Light Horsemen

Jean Richardson

The Light Horsemen mural was commissioned specially for the Oklahoma Judicial Center. Light Horse is a name traditionally given to the mounted police force, and is used by several Native American tribes. Cherokee records indicate their Light Horse companies were established as early as 1808 before the removal to Indian Territory. Their legacy continues with the Cherokee Marshals. Choctaw Lighthorse were mentioned in the treaty signed at Doak’s Stand in Mississippi in 1820. Their duties were described as three-fold including sheriff, judge and jury. Chickasaw Nation Light Horse were established after they enacted laws in 1856. The Chickasaw Nation’s Light Horse now includes six divisions: patrol, K9, SWAT, DIVE, investigations and dispatch. The Creek Nation’s General Council adopted a uniform code in 1840, these laws were enforced by the tribe’s Light Horsemen. Law enforcement for the Creek Nation continues to be known as Light Horse. The Seminole Nation formed a Light Horse division in the wake of the Civil War.

Jean Richardson is an Oklahoma modernist artist with a style that often blends the spiritual with the abstract. Horses are among her favorite subjects. Richardson’s Oklahoma roots run deep, two of her great grandfathers drove cattle through Indian Territory in the 1870s: one as a drover, the other as an owner. Though her cattlemen ancestors traveled through Oklahoma, it was Richardson’s paternal great grandmother, Gertrude Street Darby, who would first call the state home – she set up housekeeping in a half-dugout near the Red River.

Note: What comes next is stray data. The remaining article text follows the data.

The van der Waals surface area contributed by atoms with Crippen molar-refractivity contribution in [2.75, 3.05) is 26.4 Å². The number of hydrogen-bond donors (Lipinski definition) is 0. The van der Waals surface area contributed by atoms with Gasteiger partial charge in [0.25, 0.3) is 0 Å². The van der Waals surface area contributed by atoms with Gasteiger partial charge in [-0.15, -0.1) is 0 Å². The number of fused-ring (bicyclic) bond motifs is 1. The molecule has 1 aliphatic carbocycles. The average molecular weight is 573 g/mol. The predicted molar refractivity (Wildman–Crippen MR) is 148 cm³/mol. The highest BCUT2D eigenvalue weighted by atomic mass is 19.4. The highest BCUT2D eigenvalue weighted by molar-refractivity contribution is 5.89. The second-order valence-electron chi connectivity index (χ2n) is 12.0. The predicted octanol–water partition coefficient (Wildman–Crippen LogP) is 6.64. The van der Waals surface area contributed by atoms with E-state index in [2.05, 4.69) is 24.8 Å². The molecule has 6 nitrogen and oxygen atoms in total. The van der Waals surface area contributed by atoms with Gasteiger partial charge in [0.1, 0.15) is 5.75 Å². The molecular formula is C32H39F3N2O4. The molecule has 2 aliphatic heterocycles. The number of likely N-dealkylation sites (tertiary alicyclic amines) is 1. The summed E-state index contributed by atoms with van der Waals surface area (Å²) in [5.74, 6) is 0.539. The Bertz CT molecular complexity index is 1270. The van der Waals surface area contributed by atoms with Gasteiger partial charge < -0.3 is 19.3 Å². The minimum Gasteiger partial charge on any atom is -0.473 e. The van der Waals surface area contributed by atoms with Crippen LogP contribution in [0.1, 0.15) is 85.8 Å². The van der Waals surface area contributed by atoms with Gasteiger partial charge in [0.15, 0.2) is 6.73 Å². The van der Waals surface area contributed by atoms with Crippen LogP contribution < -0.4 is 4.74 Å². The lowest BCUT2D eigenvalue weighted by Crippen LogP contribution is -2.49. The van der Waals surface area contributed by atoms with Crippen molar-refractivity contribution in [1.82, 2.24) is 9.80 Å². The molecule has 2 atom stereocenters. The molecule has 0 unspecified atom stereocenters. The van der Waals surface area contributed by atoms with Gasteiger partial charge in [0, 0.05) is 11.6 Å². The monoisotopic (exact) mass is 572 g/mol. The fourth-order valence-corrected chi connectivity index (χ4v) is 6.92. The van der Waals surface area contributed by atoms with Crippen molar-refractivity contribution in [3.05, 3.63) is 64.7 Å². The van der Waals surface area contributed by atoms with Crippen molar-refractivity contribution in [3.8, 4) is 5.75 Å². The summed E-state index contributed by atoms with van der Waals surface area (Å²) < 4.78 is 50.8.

Richardson’s interest in art began early. She took her first art lessons in 1947 at the Witte Museum in San Antonio, then at the age of twelve one of her paintings won first prize in the junior high division of the South Carolina State Fair. She pursued her art education, graduating with a bachelor’s of fine art from Wesleyan College in 1961. Richardson also studied at the Arts Student League in New York City.

In 1972, she returned to Oklahoma and in 1974 received a commission for two murals at the State Capitol. The Last Address depicts Governor Alfalfa Bill Murray’s final speech to the Oklahoma Legislature and The Debate shows legislators arguing over the impeachment of Governor Jack Walton. Richarson has had solo exhibitions at galleries in New York, Washington, D.C. and Chicago. Her works are included in collections ranging from the Marriott Hotels Corporation in Washington, D.C. to AT&T offices in California and Raymond James Financial in Florida. Her paintings have also been the subject of two books, Turning Toward Home: The Art of Jean Richardson and Plains Myths and Other Tales, both published by John Szoke Graphics of New York.

Source: Artist provided biography and artist statement; Troccoli, Joan Carpenter: Turning Toward Home: the Art of Jean Richardson, New York: John Szoke Graphics, 1998, The Light-Horse in the Indian Territory, Chronicles of Oklahoma.